“We all have an interest to preserve our community through the housing situation and we all want to be progressive and nimble,” said mayor Aaron Huckstep via phone from Boston, where he is attending a three-week government-focused seminar. “Our staff has been saying they are stretched super thin and we can expect the busiest summer ever. We don’t have unlimited resources with our staff. I think it is better to think it all through and address it next season.”

Crossett said the staff had discussed loosening the rules in town that would allow people to camp on private property with the owner’s permission. “That would address some of the sanitation issues. It is a middle-ground idea,” he said.

“Camping issues impact the land all around town,” noted councilman Roland Mason. “People will be crowded on public land this summer.”

“To think it won’t get worse is silly,” said Matusewicz.

“You won’t get those people to come in to town if they have to pay $550 a month,” said Ladoulis.

“It would be smart to engage the other stakeholders like Mt. Crested Butte, Crested Butte South and the county,” said Michel. “This needs a regional solution. There will always be people who want to be here in town but can’t make it happen.”

“It seems the cost and the timing for a campground at the gravel pit is prohibitive,” concluded Mason.
Most of the rest of the council agreed.

Monitoring accessory dwellings
As for nailing down the ADUs through a survey, an even longer discussion between council and staff took place. The purpose of the survey is to get a definitive count of how many are being rented long-term. The town staff has estimated 85 percent of the available ADUs in town are being utilized properly, based on a deal where tap fee discounts were allowed in exchange for making the small units available to long-term renters. So 15 percent of the 84 ADUs in town and 57 deed restricted residential units in mixed use commercial buildings might be getting away with something. The council is skeptical about that number and wants to see if owners of unused ADUs can be convinced to open them to renters.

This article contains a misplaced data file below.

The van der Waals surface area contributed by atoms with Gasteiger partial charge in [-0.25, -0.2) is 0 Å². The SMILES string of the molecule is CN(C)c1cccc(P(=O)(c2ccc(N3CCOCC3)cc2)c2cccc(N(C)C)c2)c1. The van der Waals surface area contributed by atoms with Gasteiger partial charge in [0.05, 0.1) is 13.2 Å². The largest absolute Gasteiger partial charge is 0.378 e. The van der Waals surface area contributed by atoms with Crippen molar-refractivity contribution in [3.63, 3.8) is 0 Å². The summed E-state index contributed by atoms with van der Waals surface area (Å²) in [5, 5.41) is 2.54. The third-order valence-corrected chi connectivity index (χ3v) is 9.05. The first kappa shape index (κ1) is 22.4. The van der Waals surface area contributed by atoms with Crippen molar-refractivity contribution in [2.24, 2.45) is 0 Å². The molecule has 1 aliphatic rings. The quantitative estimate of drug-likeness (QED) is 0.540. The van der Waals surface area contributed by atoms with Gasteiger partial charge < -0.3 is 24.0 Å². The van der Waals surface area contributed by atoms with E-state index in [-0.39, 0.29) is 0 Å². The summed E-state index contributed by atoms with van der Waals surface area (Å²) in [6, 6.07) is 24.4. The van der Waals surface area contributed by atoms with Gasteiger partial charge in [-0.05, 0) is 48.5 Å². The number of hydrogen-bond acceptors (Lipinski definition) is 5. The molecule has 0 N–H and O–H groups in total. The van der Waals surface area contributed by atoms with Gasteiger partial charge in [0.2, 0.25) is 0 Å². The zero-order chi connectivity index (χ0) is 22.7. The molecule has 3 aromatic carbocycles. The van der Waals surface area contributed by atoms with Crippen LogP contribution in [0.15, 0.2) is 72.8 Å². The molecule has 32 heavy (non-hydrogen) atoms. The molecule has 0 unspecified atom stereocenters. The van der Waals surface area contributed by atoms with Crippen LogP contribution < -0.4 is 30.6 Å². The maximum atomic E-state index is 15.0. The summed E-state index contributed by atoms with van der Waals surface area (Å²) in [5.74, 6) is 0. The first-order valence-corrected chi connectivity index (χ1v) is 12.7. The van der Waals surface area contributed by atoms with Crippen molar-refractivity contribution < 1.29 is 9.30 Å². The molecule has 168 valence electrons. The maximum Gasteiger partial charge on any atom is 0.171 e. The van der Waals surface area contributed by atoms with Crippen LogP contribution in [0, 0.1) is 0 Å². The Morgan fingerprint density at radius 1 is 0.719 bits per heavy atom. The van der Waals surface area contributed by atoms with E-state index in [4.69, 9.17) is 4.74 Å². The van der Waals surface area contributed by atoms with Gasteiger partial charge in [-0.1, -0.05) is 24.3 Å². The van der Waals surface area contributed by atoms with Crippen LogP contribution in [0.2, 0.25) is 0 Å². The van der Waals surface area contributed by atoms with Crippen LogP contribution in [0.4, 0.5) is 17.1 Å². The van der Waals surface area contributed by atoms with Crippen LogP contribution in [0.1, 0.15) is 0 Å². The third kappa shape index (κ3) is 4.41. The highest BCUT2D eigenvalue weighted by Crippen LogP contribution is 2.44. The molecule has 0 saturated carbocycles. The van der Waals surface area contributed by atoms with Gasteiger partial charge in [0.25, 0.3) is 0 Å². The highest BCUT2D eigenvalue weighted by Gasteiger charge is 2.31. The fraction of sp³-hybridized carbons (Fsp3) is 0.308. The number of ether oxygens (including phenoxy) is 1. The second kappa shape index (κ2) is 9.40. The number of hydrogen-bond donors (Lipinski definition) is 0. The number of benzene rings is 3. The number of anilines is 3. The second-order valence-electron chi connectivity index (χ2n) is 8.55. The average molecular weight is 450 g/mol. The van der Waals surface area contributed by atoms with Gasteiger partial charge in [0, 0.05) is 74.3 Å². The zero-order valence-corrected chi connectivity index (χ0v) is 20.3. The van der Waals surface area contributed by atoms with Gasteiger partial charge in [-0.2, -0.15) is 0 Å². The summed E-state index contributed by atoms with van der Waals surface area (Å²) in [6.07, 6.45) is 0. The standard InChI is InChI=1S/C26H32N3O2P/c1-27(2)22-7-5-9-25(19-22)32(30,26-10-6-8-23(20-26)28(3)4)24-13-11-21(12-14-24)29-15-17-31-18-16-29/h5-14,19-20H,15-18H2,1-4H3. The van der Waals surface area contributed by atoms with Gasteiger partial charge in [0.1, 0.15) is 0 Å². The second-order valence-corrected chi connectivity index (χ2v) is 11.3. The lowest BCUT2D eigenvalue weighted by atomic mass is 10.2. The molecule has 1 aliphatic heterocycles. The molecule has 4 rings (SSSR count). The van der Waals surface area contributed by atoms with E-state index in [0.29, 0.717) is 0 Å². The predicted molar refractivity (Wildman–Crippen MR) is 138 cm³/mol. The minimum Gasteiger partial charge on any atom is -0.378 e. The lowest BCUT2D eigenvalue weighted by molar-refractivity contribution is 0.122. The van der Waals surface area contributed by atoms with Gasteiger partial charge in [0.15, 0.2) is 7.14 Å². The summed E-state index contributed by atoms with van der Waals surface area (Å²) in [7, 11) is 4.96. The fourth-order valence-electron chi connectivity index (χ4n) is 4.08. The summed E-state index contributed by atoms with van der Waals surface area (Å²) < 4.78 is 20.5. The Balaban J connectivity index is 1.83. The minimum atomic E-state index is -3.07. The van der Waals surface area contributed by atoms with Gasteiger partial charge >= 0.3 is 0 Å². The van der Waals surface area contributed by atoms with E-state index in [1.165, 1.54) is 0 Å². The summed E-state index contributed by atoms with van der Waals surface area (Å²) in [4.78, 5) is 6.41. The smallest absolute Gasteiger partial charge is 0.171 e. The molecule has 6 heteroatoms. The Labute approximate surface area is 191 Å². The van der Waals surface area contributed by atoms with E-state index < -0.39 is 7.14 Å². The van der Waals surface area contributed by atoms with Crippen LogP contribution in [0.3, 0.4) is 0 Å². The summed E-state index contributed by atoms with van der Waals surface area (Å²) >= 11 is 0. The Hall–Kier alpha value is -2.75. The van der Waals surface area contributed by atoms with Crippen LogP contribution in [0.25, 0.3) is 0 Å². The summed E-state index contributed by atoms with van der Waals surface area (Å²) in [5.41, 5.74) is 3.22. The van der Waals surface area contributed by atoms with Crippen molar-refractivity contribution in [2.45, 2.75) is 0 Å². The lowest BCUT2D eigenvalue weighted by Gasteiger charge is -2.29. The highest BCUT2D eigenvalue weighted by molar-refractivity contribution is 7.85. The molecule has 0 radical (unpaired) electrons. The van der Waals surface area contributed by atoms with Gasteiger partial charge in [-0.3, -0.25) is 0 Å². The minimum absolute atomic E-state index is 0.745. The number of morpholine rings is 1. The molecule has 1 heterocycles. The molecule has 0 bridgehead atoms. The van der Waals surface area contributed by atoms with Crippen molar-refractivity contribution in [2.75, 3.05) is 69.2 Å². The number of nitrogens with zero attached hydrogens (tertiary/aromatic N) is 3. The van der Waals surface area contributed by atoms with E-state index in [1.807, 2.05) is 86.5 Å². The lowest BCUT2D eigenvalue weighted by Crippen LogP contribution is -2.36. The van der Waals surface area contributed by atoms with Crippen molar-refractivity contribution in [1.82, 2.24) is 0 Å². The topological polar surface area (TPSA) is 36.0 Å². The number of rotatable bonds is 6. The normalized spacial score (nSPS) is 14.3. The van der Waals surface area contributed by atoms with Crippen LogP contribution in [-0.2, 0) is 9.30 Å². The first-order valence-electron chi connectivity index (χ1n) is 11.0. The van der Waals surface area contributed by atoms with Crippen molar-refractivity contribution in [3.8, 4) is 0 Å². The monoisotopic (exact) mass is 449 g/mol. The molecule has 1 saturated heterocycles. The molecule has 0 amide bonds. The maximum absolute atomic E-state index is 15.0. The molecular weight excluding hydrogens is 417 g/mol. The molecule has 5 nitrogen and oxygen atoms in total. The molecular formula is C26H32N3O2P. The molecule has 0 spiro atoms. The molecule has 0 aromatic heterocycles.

Crossett said he would advertise a temporary $12 per hour position to conduct a survey of ADUs but based on advice from town attorney John Belkin, it would be prudent to not necessarily try to knock on doors and peek in windows to figure out if someone is living in an accessory dwelling unit, as some on council had suggested.

Huckstep had suggested the town work with the housing authority to provide ADU owners an incentive to rent the units if they aren’t doing so. He said perhaps the town could act as or facilitate property managers to screen renters and take care of the management process, even going so far as to conduct lawn and snow maintenance at no charge in exchange for renting the units at a predetermined affordable rent.

More data
Ladoulis argued the council was focused on talking about details when the general issue had not yet been crystallized. “We need to talk about the issue, then the mechanisms to address it,” he said. “I’d support getting information first. Let’s take an actual census in town over the whole matter. How many people live year-round in town? How many houses go dark with second homeowners? How many people are renting and how many places are there to rent?”

“That’s a needs assessment survey and we asked if you as a council wanted to participate in such a survey this summer. You indicated no,” responded town planner Michael Yerman. “We had a chance to do that this summer. I’m not sure that chance is still there.”

“I’m confused why the council expects a different outcome from what has been discovered before,” said Huckstep. “We have heard for years that ADUs can’t be enforced and the town doesn’t have the authority to control rents. If 85 percent are compliant, that’s pretty good. There is the potential of picking a fight with some of these owners over what they’re not obligated to do.”